It is not clear how long the Soyuz vehicle will be grounded. On Thursday in Kazakhstan, at 4:40am EDT, a Soyuz rocket took off carrying NASA astronaut Nick Hague and Russian cosmonaut Aleksey Ovchinin toward the International Space Station. The ascent proceeded normally until the separation of one of the rocket's booster stages, by which point the crew had already experienced microgravity. Because the Soyuz spacecraft did not reach orbit at the point of this booster failure, the crew was forced to make a rapid ballistic descent likely under high g-forces. After about 20 minutes of uncertainty, Russian officials confirmed the crew were ok and had landed about 20km east of Dzhezkazgan, a city in central Kazakhstan. As rescue crews arrived, Hague and Ovchinin were reported in "good condition" and found out of the capsule. Little additional information has been provided. Roscosmos, the Russian firm that operates the nation's space agency and is responsible for Soyuz launches, will not hold any news conferences today. The head of Roscosmos, Dmitry Rogozin, said a state commission has already been established to study the accident. This failure raises serious questions about the future of the International Space Station, as, since the space shuttle's retirement in 2011, the Soyuz spacecraft and rocket were the only means by which crews have been able to reach it. With Thursday's failed launch, just three people remain on the station: American astronaut Serena Auñón-Chancellor, German ISS Commander Alexander Gerst, and Russian Sergey Prokopyev. It is not clear how long the Soyuz vehicle will be grounded or how long the current crew can remain in orbit. NASA's own transportation system, the commercial crew vehicles under development by SpaceX and Boeing, have yet to take uncrewed test flights to the station, and those are unlikely to occur before early 2019. The first crewed flights would not take place until several months after that, unless the space agency is willing to take additional risks with those missions. China has a human space flight capability, but it has no crew missions planned before 2020, and NASA is barred by Congress from working with the Chinese Space Agency. Several recent problems with the Soyuz launch system will complicate the investigation. In December 2016, a Soyuz-U rocket carrying an uncrewed Progress spacecraft laden with 2.6 tons of food, fuel, and other supplies lifted off from the Baikonur cosmodrome in Kazakhstan. Following a normal launch, first-, and second-stage firings, things started to go wrong for Progress MS-04 at about six minutes into the flight, also with a booster issue. The spacecraft was lost. The rocket that launched Thursday was a slightly more modern Soyuz-FG booster. Moreover, there was a problem with the last Soyuz spacecraft, which launched in June, when a small leak was found in the vehicle's orbital module in space in August. Russian officials have been coy about what caused the problem, even intimating that a NASA astronaut may have drilled the hole while in space. An investigation is ongoing, but what most likely happened is that a worker accidentally damaged the spacecraft at some point during the manufacturing or integration process. This could have happened during the manufacturing phase at RSC Energia's facilities in Samara, Russia or at the processing and integration facilities in Baikonur, Kazakhstan, from where the spacecraft was launched. In the wake of this most recent mishap, NASA released a statement just last week saying it had full confidence in the Soyuz rocket and spacecraft that was launching Thursday morning. NASA's administrator, Jim Bridenstine, was actually in Kazakhstan for the launch. This story will be updated with additional information when it is available.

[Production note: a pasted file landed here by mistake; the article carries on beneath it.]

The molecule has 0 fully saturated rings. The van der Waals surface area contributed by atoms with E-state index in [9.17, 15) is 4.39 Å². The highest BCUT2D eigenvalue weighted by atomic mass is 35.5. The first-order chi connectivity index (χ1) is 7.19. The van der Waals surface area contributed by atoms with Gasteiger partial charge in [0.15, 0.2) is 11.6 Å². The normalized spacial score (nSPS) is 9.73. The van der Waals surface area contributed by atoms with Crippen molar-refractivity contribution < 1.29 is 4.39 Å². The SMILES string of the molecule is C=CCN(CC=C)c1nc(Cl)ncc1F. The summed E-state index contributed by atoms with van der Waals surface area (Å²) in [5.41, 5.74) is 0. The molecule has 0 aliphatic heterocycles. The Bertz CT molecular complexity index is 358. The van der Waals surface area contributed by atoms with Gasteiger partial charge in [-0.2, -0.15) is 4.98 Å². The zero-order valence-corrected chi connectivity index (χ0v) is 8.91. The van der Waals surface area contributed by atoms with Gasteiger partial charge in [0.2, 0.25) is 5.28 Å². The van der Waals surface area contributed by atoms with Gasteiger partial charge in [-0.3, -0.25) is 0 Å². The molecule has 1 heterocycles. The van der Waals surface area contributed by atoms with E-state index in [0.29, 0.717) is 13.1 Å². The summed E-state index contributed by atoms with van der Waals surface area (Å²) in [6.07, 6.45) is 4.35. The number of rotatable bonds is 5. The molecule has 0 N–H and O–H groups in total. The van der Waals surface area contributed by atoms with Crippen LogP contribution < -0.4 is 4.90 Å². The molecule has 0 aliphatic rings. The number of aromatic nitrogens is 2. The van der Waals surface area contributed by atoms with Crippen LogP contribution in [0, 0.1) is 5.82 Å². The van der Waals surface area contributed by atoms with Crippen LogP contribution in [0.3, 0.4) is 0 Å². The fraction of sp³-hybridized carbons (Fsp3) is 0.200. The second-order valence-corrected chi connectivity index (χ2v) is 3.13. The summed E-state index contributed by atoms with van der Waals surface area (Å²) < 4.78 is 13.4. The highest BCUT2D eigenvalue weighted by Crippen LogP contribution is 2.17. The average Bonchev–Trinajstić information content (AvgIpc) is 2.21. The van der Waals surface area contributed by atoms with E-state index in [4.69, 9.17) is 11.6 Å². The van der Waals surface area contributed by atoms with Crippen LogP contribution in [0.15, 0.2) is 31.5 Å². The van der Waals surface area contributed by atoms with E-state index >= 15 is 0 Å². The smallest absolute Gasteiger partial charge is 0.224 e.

The crew are in good condition after a "ballistic descent." Astronauts Nick Hague of NASA and cosmonaut Alexey Ovchinin are reportedly safe after making an emergency landing following the failure of their Soyuz spacecraft booster. After what looked like a routine launch, the crew were on their way to the international space station (ISS) when the booster, one of four around a central rocket, malfunctioned. NASA reported that the crew was forced to make a "ballistic descent," at a rapid speed with higher-than-normal g-forces. Shortly after the news of the descent, the capsule was sited under parachute in Kazhakstan, according to Gerry Doyle from Reuters. It touched down soon after, and the crew has made contact with ground rescue teams. Rescues crews are en route and should arrive to the Kazakhstan landing site at about 6:30 AM ET. "I just rode a malfunctioning booster for a few minutes and had to abort," said one of the astronauts. NASA has confirmed that Hague and Ovchinin are in contact with rescue crews, and that they're in good condition, though no doubt a little shook up. Roskosmos general director Dmitry Rogozin put it more succinctly: "The crew has landed. Everyone is alive," he said. NASA confirmed the incident was caused by "an anomaly with the booster," which caused the ascent to be aborted. The agency also confirmed that Hague and Ovchinin are in "good condition" and were transported to a training center outside of Moscow. A full investigation is the works, so more information should be available in the weeks to come. Update 10/11/2018 5:25 AM ET: The article was updated to include details of the landing and condition of the crew. Search and rescue teams report they are in contact with the Soyuz crew, who report they are in good condition. The teams are en route to the landing site. Live updates: "I just rode a malfunctioning booster for a few minutes and had to abort" probably stretches the definition of "fine," but it's great news they are healthy and safe: Update 10/11/2018 10:29 AM ET: This article was updated to include NASA's statement. The full statement appears below. "The Soyuz MS-10 spacecraft launched from the Baikonur Cosmodrome in Kazakhstan to the International Space Station at 4:40 a.m. EDT Thursday, Oct. 11 (2:40 p.m. in Baikonur) carrying American astronaut Nick Hague and Russian cosmonaut Alexey Ovchinin. Shortly after launch, there was an anomaly with the booster and the launch ascent was aborted, resulting in a ballistic landing of the spacecraft. "Search and rescue teams were deployed to the landing site. Hague and Ovchinin are out of the capsule and are reported to be in good condition. They will be transported to the Gagarin Cosmonaut Training Center in Star City, Russia outside of Moscow. "NASA Administrator Jim Bridenstine and the NASA team are monitoring the situation carefully. NASA is working closely with Roscosmos to ensure the safe return of the crew. Safety of the crew is the utmost priority for NASA. A thorough investigation into the cause of the incident will be conducted."